I was recently contacted by a French media outlet who wanted me to comment on the “vices” of capitalism. They were a bit nervous about what I might say, so they ran a pre-interview to check whether my views were palatable to them. In fact they called twice to run such a pre-interview. I made clear to them that my position was in many respects critical of the general contempt in which most commentators and intellectuals in France hold capitalism. This does not seem to have pleased them, because they never got back to me to do the actual interview.
The incident is emblematic of a number of interesting phenomena.
First, you do not say something good about capitalism in the French media. Indeed, in an earlier episode with a French newspaper, I tried to pour some cold water on the hysteria against excess executive compensation and excess bonuses for traders. There was no way I could get the piece published.
Capitalism is deemed immoral even by the capitalists themselves. Unlike socialism, a label claimed by many political parties and states throughout the world and throughout history — including the Nazis and the Soviets — no entity on earth says it is capitalist. There is no capitalist party, nor is there any capitalist republic. No ruler ever decreed that his country will operate under a capitalist system. Conversely, I do not expect any French media outlet to run a piece on the “vices” of socialism. Socialism may fail, but it is generally considered as virtuous, unlike capitalism which works but is immoral. The general opinion is that the Soviets were good guys who failed, while the Nazis called themselves socialists just for fun, they were not really serious about it.
Of course, a key problem is that if there is no place on earth which claims to have a capitalist system, it is difficult to find out what capitalism really is and why it is so evil. Take France, for example. Many people call it a capitalist country, but that is a confusion due to the fact that it was in the Western block during the cold war. France may be a market economy, but is certainly not a capitalist economy. For one thing, 57 % of GDP is confiscated by the State. Also, private ownership of means of production is largely an empty notion. Firms are mostly in the business of implementing the myriads of regulations that specify their modus operandi–and they have to write a number of reports for the administration, to prove their compliance with the administration’s policy agenda. They are best viewed as semi-autonomous branches of the State. From an ideological point of view, no French businessman would publicly state that his business is about maximizing profits. Nor would he ever call himself a capitalist. Instead he says that he is in some sort of public service, and fully endorses the government’s ideological goals concerning sustainable development, the promotion of women in the workplace, the socially responsible enterprise, and so on. By doing so the businessman is slowly renouncing his rights to operate his business and is converting himself into a bureaucrat. But this is fine because, after all, the life of a bureaucrat is less stressful than that of a businessman, and we all hate capitalism.
I suppose some would say that capitalism is like pornography. They cannot define it, but they recognize it when they see it. For example, how about a firm laying off workers despite that it is not making losses? Isn’t that immoral? They do not have to do it, so it must be out of selfishness and greed. Isn’t this ugly, capitalist, and indefensible?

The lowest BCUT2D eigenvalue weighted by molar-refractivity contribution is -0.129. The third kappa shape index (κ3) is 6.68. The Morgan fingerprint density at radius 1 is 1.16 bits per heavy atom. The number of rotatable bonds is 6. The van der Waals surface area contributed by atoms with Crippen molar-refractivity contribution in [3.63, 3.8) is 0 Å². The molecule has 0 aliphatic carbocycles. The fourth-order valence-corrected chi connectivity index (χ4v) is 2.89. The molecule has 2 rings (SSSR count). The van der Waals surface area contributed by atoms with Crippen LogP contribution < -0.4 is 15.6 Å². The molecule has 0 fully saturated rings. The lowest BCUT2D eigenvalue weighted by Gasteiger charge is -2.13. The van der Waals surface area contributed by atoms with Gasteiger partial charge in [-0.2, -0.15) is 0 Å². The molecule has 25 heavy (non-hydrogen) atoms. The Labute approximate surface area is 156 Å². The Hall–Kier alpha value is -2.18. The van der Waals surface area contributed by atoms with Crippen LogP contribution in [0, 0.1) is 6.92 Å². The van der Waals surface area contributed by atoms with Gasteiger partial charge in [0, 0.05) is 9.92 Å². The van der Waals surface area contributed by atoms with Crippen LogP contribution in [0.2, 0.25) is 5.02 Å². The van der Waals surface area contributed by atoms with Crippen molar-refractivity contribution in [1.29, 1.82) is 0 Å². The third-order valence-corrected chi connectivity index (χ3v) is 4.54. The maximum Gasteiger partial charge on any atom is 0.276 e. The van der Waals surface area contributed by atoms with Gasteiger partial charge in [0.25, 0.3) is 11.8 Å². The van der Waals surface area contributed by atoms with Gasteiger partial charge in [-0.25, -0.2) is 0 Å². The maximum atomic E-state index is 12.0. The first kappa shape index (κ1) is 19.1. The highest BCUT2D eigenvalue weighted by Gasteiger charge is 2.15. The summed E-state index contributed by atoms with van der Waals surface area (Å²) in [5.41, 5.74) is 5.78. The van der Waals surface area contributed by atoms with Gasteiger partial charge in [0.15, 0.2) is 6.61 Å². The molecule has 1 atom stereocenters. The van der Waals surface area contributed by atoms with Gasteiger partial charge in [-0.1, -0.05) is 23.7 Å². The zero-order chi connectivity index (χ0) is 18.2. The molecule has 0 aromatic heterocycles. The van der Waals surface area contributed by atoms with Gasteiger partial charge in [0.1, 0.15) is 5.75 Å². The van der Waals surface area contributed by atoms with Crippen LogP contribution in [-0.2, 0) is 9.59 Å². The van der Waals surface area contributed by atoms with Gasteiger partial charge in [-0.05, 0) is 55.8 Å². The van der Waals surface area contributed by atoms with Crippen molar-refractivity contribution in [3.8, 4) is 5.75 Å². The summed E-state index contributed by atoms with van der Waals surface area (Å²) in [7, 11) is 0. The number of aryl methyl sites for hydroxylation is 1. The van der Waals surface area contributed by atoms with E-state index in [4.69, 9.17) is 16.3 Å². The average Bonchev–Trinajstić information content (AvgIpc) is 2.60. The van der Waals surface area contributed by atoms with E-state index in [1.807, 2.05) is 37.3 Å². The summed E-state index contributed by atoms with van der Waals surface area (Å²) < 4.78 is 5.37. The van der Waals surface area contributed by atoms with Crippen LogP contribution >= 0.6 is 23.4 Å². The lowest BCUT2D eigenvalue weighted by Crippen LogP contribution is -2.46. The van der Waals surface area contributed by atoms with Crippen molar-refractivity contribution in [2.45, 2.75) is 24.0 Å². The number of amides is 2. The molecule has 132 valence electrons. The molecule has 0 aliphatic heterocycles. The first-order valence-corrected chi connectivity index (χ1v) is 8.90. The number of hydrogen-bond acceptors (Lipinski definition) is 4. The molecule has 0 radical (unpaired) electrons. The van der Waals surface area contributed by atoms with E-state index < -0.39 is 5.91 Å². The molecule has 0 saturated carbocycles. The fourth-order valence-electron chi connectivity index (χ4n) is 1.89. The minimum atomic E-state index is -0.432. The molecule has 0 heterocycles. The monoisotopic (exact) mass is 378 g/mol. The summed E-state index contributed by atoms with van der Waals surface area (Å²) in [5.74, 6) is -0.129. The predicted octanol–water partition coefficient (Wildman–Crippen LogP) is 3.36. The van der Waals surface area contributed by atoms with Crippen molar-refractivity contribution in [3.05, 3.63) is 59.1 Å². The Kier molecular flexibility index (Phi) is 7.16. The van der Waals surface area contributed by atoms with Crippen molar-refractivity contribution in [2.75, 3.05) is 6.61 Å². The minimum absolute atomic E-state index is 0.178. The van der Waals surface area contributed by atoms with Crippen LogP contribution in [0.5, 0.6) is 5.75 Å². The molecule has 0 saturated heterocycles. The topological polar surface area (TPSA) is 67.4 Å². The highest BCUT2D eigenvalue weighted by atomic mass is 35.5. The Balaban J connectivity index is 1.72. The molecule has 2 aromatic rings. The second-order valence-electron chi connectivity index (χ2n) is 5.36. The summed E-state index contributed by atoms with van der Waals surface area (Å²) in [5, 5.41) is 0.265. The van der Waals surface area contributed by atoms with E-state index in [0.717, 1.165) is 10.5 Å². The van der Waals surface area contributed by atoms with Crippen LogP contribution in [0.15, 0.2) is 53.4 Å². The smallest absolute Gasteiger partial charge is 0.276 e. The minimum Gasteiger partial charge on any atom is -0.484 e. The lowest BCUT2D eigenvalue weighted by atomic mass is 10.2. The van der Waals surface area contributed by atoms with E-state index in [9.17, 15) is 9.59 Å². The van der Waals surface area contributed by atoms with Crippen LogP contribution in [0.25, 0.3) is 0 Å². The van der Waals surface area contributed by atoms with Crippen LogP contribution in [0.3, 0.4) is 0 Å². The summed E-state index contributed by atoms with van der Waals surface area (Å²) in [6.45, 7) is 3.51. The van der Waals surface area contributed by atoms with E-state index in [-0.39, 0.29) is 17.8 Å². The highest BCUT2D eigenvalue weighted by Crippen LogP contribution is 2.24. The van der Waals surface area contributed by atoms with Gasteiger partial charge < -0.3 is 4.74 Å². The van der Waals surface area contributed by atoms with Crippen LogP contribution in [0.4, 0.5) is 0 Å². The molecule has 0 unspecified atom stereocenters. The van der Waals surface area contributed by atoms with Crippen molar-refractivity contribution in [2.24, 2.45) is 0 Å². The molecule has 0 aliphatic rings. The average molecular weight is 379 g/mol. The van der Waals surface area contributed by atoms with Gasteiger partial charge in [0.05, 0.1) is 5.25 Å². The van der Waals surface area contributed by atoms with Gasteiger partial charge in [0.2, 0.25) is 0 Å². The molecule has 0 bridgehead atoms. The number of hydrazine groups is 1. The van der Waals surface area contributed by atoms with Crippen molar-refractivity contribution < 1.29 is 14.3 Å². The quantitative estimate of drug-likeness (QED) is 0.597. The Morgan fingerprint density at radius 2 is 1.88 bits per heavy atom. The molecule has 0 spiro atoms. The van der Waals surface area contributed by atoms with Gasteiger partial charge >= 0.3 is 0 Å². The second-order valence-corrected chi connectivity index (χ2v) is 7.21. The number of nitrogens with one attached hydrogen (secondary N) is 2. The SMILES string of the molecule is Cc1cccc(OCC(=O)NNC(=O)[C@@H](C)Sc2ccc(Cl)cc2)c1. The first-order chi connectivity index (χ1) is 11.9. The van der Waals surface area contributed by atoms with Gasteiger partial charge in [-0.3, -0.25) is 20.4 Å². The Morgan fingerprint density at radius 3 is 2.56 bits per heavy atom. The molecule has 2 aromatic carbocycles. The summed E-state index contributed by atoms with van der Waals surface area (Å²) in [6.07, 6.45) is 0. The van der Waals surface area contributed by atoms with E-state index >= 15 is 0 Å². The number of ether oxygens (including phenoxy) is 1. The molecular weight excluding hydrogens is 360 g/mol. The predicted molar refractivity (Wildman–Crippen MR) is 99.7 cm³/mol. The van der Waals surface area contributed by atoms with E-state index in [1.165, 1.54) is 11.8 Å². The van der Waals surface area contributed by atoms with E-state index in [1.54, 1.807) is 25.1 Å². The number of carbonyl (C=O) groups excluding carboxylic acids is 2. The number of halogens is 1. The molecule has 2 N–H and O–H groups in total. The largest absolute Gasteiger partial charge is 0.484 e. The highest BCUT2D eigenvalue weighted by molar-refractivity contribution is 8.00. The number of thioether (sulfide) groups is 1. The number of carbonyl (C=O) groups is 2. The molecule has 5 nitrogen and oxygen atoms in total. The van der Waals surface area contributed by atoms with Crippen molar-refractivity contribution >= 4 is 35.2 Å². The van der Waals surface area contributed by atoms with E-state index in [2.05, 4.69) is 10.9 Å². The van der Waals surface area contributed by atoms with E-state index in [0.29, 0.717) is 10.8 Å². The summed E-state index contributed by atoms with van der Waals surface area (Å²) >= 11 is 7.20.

In fact, this is not more indefensible than a consumer switching from an expensive brand to a cheap one, or from a bad bakery to a good bakery. Presumably the bad bakery needs your money more than the good one. And eating bad bread is not the end of the world. Why don’t you buy your bread at the bad bakery instead of the good one, so as to preserve the bad baker’s job? That is, just like pornography is other people’s eroticism, capitalism is other people’s self-interest.
More importantly, not only selfishness and greed are presumably the reason why those workers were hired in the first place, they are not going to disappear by magic under a socialist system. These are not properties of a system, but human traits. Under a capitalist system, one can give in to these instincts while making other people better-off through voluntary exchange. This is actually fascinating: imagine the number of people, working at Apple, Vuitton, Toshiba or BMW, who are paid to figure out what your neeeds and desires are? Instead, under socialism, where resources are allocated by the government, one plays a zero-sum game trying to extract resources from others through political mobilization, lobbying or corruption. Which situation is more immoral?
The second lesson from the episode is about how the media make use of “experts” so as to promote their own view. It is virtually impossible to read an article that does not interview some sociologist or economist. One could naively believe that the journalists have an utmost respect for those experts and are genuinely interested in finding out the scientific truth about contemporary issues…Of course this is not the way it works; the experts are just there to validate the editorial line. The journalists cherry-pick them and then cherry-pick the statements that they need from the interview. I remember having spent 45 mn on the phone with a journalist from “Le Monde” who was desperately trying to make me say that Sarkozy’s immigration policy was wrong. This was so obvious that I, somewhat sadically, carefully avoided any clear derogatory comment about that policy. Not hearing what she wanted to hear, she did not bother to use the interview or mention my name in her article.